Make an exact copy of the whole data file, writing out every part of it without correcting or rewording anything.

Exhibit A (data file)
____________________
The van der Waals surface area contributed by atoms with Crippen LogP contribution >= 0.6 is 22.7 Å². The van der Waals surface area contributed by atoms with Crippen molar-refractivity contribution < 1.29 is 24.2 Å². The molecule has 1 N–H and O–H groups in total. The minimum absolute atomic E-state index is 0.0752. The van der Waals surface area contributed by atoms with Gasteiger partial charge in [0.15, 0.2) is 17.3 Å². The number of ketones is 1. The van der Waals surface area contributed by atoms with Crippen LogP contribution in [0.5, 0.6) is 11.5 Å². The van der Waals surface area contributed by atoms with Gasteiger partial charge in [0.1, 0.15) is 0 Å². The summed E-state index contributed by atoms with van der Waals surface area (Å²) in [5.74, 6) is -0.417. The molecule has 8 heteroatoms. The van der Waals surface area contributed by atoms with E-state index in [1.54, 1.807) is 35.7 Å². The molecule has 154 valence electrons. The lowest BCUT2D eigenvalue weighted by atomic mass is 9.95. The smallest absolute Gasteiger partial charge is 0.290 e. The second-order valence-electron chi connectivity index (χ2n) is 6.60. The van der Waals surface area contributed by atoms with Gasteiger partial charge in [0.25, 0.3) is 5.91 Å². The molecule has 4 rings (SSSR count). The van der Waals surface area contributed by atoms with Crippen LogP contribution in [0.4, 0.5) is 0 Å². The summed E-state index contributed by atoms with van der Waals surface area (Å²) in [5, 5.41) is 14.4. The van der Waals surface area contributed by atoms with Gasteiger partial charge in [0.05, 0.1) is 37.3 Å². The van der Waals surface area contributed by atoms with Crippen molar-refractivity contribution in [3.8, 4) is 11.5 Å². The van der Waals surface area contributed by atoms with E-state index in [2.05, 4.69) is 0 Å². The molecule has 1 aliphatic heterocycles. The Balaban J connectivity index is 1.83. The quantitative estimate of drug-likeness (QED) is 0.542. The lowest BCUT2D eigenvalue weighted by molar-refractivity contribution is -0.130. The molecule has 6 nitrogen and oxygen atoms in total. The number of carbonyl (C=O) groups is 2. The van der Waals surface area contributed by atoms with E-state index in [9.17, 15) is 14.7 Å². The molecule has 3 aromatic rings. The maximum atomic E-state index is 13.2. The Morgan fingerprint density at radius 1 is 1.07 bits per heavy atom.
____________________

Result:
The van der Waals surface area contributed by atoms with Crippen LogP contribution >= 0.6 is 22.7 Å². The van der Waals surface area contributed by atoms with Crippen molar-refractivity contribution < 1.29 is 24.2 Å². The molecule has 1 N–H and O–H groups in total. The minimum absolute atomic E-state index is 0.0752. The van der Waals surface area contributed by atoms with Gasteiger partial charge in [0.15, 0.2) is 17.3 Å². The number of ketones is 1. The van der Waals surface area contributed by atoms with Crippen LogP contribution in [0.5, 0.6) is 11.5 Å². The van der Waals surface area contributed by atoms with Gasteiger partial charge in [0.1, 0.15) is 0 Å². The summed E-state index contributed by atoms with van der Waals surface area (Å²) in [5.74, 6) is -0.417. The molecule has 8 heteroatoms. The van der Waals surface area contributed by atoms with E-state index in [1.54, 1.807) is 35.7 Å². The molecule has 154 valence electrons. The lowest BCUT2D eigenvalue weighted by atomic mass is 9.95. The smallest absolute Gasteiger partial charge is 0.290 e. The second-order valence-electron chi connectivity index (χ2n) is 6.60. The van der Waals surface area contributed by atoms with Gasteiger partial charge in [0.25, 0.3) is 5.91 Å². The molecule has 4 rings (SSSR count). The van der Waals surface area contributed by atoms with Crippen LogP contribution in [0.4, 0.5) is 0 Å². The summed E-state index contributed by atoms with van der Waals surface area (Å²) in [5, 5.41) is 14.4. The van der Waals surface area contributed by atoms with Gasteiger partial charge in [0.05, 0.1) is 37.3 Å². The van der Waals surface area contributed by atoms with Crippen molar-refractivity contribution in [3.8, 4) is 11.5 Å². The van der Waals surface area contributed by atoms with E-state index in [2.05, 4.69) is 0 Å². The molecule has 1 aliphatic heterocycles. The Balaban J connectivity index is 1.83. The quantitative estimate of drug-likeness (QED) is 0.542. The lowest BCUT2D eigenvalue weighted by molar-refractivity contribution is -0.130. The molecule has 6 nitrogen and oxygen atoms in total. The number of carbonyl (C=O) groups is 2. The van der Waals surface area contributed by atoms with E-state index in [9.17, 15) is 14.7 Å². The molecule has 3 aromatic rings. The maximum atomic E-state index is 13.2. The Morgan fingerprint density at radius 1 is 1.07 bits per heavy atom.